Catherine McCurdy trained as a physician assistant at the MEDEX Northwest program at University of Washington in Seattle. She has worked as a primary care physician assistant since 1981 at Vally Wide Health Systems in Colorado where she has been recognized repeatedly for her services in the rural community.
Ms. McCurdy has volunteered her services as a PA multiple times in Honduras since 2004 and recently supplemented her international work by taking the International Medicine Certificate Program at Institute for International Medicine in Kansas City, Missouri.
I am a family practice physician assistant with nearly 30 years experience working in the community health center environment, providing care to the underserved of Colorado.
Like many providers involved in international medicine, I had a personal experience of a profound nature that created the desire and opportunity to work outside the comfort of my job. In 2004 I was disabled by a back injury and during my recovery I promised to fulfill my dream of working in a developing Latin American country.
By chance I read about The Carolina Honduras Health Foundation and in the fall of that year I was taking my first trip to Honduras with them.
The Carolina Honduras Health Foundation was founded in 1987 by Dr Henry Gibson and provides free medical and dental care to the residents of Limon and Icoteas. The population of this part of the north coast of Honduras is primarily Garifuna, an indigenous population who are thought to be descendants of black slaves from the West Indies. Their isolation has kept many culturally unique characteristics intact, including the language, which is still widely spoken. The trip to these small villages is a daylong bumpy and dusty van ride from San Pedro Sula. As a member of a team of volunteers I provided care 24 hours a day for the community as well as for the nearyly 30 orphans housed nearby.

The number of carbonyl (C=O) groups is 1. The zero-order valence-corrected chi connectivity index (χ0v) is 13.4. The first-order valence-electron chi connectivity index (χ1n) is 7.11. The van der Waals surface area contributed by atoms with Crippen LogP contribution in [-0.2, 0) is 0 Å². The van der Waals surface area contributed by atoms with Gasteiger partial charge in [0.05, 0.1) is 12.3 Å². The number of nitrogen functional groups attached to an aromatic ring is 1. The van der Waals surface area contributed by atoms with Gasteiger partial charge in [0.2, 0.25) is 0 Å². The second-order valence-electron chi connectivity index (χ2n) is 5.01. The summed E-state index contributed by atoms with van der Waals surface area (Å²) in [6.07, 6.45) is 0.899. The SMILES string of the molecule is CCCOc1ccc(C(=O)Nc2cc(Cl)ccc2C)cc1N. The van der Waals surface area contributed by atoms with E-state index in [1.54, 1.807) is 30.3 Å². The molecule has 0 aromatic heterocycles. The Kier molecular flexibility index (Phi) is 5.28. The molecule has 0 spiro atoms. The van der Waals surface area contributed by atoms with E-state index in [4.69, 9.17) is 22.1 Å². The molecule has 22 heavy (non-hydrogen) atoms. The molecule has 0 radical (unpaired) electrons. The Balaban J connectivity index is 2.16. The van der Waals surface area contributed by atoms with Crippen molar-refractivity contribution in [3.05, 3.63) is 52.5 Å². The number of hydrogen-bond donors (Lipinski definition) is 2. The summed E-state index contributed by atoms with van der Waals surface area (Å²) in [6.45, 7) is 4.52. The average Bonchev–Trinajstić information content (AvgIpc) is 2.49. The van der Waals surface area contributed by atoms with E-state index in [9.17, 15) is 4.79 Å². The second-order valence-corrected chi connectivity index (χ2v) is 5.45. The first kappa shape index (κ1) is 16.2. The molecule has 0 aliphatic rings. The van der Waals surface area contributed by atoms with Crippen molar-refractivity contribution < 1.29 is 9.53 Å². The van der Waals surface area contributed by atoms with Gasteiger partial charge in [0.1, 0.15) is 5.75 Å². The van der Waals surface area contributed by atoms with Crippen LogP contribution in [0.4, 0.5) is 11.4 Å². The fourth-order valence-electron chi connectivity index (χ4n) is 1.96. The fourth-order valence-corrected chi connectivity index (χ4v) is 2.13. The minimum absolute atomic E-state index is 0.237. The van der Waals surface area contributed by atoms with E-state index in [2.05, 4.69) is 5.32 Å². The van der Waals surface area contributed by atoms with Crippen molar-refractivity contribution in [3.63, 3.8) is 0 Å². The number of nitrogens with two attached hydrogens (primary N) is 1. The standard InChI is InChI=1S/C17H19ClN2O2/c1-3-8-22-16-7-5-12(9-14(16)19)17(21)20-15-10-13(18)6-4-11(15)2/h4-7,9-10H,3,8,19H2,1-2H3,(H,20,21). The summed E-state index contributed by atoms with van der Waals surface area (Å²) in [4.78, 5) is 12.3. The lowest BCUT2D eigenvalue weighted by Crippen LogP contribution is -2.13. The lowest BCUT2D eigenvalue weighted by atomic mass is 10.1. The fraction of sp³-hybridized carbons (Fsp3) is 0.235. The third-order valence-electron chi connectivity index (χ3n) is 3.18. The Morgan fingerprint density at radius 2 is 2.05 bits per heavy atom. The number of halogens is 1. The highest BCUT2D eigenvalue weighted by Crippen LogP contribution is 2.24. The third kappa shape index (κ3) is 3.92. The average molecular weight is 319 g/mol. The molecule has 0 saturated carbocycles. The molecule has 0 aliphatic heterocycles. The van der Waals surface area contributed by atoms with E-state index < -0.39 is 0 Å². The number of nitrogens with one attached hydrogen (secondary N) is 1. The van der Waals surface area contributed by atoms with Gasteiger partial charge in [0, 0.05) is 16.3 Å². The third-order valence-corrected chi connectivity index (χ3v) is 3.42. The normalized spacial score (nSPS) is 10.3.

After that first trip, I continued to return to Honduras once or twice a year staying anywhere from two to four weeks. I returned several times to Limon and Icotoes as well as Roatan and Olanchito, Honduras.
During these trips, I had the opportunity provide care to inmates at a state prison, to residents of a nursing home, and to back-pack in supplies to villages isolated by recent flooding. In the village of Hicacca on the Rio Aguan, we conducted clinic, the first for this village, in a school building. Patient exams and treatments were carried out on benches or the floor. Of the many Hondurans we treated, one stands out in my memory. A 90-year-old gentleman who had been living in abandoned buildings found his way to clinic late in the day. He was emaciated and very weak. We provided some IV fluids, food and vitamins. With no family for support we promised to send a care package after leaving. It seemed so little an offering, but the best we could do for him.
Each time I returned home from Honduras my desire to work in these communities grew. I wanted to understand more fully my potential impact on the health of the people I served. In 2010 I attended the intensive training program at the Institute of International Medicine in Kansas City, Missouri. This program offered me exactly what I needed to learn about public health strategies and clinical medicine related to health care in underdeveloped nations. It also gave me the incentive to try something a bit more challenging. I applied for and was accepted to their International Medicine Certificate program. I requested the rural rotation in Ahuas, Gracias a Dios, Honduras.